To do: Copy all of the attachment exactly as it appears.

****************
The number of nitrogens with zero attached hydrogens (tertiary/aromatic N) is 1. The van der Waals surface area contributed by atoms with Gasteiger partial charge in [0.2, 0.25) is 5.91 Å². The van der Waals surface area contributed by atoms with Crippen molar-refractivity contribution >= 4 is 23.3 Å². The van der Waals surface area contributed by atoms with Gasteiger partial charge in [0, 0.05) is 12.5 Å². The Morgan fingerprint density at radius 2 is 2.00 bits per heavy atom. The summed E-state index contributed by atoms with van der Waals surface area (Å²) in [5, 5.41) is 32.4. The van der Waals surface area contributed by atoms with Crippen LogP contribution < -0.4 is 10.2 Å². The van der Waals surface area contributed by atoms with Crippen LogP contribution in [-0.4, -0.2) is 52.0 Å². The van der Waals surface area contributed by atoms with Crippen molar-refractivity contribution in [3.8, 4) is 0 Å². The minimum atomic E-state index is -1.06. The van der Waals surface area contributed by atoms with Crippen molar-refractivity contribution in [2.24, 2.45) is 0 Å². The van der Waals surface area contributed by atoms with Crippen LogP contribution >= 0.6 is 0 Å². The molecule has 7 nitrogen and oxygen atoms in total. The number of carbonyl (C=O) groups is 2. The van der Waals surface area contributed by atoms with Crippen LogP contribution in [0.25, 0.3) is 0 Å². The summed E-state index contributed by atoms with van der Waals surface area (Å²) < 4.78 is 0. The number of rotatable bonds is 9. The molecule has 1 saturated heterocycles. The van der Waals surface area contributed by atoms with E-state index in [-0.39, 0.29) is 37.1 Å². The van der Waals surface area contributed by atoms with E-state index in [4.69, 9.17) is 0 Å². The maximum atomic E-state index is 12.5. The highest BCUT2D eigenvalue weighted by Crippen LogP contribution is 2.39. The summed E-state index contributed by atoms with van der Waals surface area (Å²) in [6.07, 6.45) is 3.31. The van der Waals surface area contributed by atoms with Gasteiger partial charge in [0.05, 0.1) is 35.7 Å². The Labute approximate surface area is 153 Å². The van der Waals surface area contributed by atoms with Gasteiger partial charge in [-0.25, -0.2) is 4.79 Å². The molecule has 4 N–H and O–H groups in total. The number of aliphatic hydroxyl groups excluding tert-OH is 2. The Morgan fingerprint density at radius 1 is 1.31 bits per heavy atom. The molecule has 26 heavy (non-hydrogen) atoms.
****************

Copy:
The number of nitrogens with zero attached hydrogens (tertiary/aromatic N) is 1. The van der Waals surface area contributed by atoms with Gasteiger partial charge in [0.2, 0.25) is 5.91 Å². The van der Waals surface area contributed by atoms with Crippen molar-refractivity contribution >= 4 is 23.3 Å². The van der Waals surface area contributed by atoms with Gasteiger partial charge in [0, 0.05) is 12.5 Å². The Morgan fingerprint density at radius 2 is 2.00 bits per heavy atom. The summed E-state index contributed by atoms with van der Waals surface area (Å²) in [5, 5.41) is 32.4. The van der Waals surface area contributed by atoms with Crippen LogP contribution < -0.4 is 10.2 Å². The van der Waals surface area contributed by atoms with Crippen LogP contribution in [-0.4, -0.2) is 52.0 Å². The van der Waals surface area contributed by atoms with Crippen molar-refractivity contribution in [3.8, 4) is 0 Å². The minimum atomic E-state index is -1.06. The van der Waals surface area contributed by atoms with Crippen molar-refractivity contribution in [2.24, 2.45) is 0 Å². The van der Waals surface area contributed by atoms with Crippen LogP contribution >= 0.6 is 0 Å². The molecule has 7 nitrogen and oxygen atoms in total. The number of carbonyl (C=O) groups is 2. The van der Waals surface area contributed by atoms with Crippen LogP contribution in [0.25, 0.3) is 0 Å². The summed E-state index contributed by atoms with van der Waals surface area (Å²) < 4.78 is 0. The number of rotatable bonds is 9. The molecule has 1 saturated heterocycles. The van der Waals surface area contributed by atoms with E-state index in [-0.39, 0.29) is 37.1 Å². The van der Waals surface area contributed by atoms with E-state index in [4.69, 9.17) is 0 Å². The maximum atomic E-state index is 12.5. The highest BCUT2D eigenvalue weighted by Crippen LogP contribution is 2.39. The summed E-state index contributed by atoms with van der Waals surface area (Å²) in [6.07, 6.45) is 3.31. The van der Waals surface area contributed by atoms with Gasteiger partial charge in [0.05, 0.1) is 35.7 Å². The Labute approximate surface area is 153 Å². The van der Waals surface area contributed by atoms with Gasteiger partial charge in [-0.25, -0.2) is 4.79 Å². The molecule has 4 N–H and O–H groups in total. The number of aliphatic hydroxyl groups excluding tert-OH is 2. The Morgan fingerprint density at radius 1 is 1.31 bits per heavy atom. The molecule has 26 heavy (non-hydrogen) atoms.